Fall 2012
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Banish Backpacks That Are Too Heavy


It's that time of year! For many, back-to-school means a flurry of activity getting new school supplies, clothes and, of course, the fashion statement backpack.

Backpacks are great for carrying books, lunches and many other things. But if they're not used right, they can cause health problems like strained muscles and back pain. That's why it's important to teach your kids about backpack safety. Children can get hurt by regularly carrying too much weight or by not wearing backpacks safely.

According to American Society of Pediatrics, backpacks that cause problems are usually too heavy or worn incorrectly. This can lead to injured muscles and joints or severe back, neck and joint pain, as well as posture problems.

Share these tips so you and your family use backpacks safely.

Choose the right backpack.

Look for:

  • Light weight. Leather backpacks may look nice, but other materials, like canvas or nylon, weigh less.
  • Wide, padded shoulder straps. A loaded pack will dig into shoulders if the straps are too skinny. Narrow straps can dig into the shoulders causing pain and restricting circulation.
  • Waist belt. This is an important feature. It takes some weight off the back and transfers it to the hips.
  • Handy compartments. The more, the better. They help distribute the weight evenly. They also make packs easier to organize.
  • Padded back. This keeps sharp edges from digging into the back.
  • Wheels. These are nice if your child need to carry a lot. But check with your child's school to make sure they're allowed. Remember that these packs will still have to be carried up stairs. And they can get messy when pulled through mud.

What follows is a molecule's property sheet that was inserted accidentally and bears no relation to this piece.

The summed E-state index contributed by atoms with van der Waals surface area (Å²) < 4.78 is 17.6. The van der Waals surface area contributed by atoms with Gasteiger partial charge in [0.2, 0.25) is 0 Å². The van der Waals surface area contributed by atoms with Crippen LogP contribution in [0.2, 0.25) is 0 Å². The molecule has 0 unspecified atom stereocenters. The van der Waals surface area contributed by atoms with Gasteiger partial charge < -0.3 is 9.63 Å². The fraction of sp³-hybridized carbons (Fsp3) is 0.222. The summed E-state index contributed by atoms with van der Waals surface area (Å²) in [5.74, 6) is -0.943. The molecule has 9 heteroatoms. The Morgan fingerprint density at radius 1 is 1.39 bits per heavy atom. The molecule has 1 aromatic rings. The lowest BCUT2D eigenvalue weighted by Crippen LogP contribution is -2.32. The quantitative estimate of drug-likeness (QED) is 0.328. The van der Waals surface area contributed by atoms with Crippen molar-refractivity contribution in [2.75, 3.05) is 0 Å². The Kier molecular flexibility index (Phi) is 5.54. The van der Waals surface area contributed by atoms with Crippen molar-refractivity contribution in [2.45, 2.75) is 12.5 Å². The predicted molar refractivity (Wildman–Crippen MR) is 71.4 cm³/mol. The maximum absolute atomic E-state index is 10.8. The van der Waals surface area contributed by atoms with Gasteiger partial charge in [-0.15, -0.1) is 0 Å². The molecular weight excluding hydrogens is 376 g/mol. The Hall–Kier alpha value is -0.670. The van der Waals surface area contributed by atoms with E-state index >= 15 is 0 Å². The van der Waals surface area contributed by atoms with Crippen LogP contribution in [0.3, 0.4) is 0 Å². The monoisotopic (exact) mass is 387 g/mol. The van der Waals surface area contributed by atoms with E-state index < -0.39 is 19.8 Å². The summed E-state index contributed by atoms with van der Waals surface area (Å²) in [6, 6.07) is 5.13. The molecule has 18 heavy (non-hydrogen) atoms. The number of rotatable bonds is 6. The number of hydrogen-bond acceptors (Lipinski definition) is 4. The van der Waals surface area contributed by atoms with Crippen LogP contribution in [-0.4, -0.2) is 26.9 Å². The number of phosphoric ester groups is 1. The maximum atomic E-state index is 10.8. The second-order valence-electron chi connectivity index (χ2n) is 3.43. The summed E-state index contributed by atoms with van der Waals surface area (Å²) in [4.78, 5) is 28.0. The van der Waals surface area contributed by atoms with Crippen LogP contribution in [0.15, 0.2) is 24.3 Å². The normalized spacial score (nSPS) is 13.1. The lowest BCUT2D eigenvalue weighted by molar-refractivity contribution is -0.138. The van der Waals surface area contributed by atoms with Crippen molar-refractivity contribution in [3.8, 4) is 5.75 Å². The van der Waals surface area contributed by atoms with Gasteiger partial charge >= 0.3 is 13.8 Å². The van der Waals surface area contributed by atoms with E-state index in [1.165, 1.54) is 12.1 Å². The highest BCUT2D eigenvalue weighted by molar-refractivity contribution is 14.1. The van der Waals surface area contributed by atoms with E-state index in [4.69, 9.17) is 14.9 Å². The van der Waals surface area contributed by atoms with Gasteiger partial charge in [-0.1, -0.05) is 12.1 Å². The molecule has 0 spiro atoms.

Pack it safely.

  • Experts say a child shouldn't carry more than 15 to 20 percent of his or her weight. Don't guess use your bathroom scale to weigh the loaded pack.
  • Pack the heaviest items closest to the back. Packs with compartments make this easier to do.
  • Talk to your child about using his or her locker to keep from carrying everything around all day.

Lift it safely.

  • Never bend down from the waist to pick up or set down a heavy pack.
  • Always squat down, bending at the knee and keeping your back straight.
  • If necessary, put one knee on the floor and the other knee in front of you while you lift the pack and swing it around to your back.

Wear it safely.

  • Pack wearers should use both shoulder straps. It may seem easier or more comfortable to sling the pack over just one shoulder, but that's a bad habit that can lead to back or shoulder pain.
  • Always use the waist belt and tighten all the straps so the pack fits snugly.
  • Make sure your child stands up straight while wearing a backpack. If he or she must lean forward, the pack is too heavy.
  • If your child is having back pain or neck soreness, talk to your doctor. Encourage your child to tell you about any pain or soreness.

American Academy of Pediatrics
Healthwise Health Library

Banish Backpacks That Are Too Heavy

Good Health for Kids is produced by Dell Children's Medical Center of Central Texas.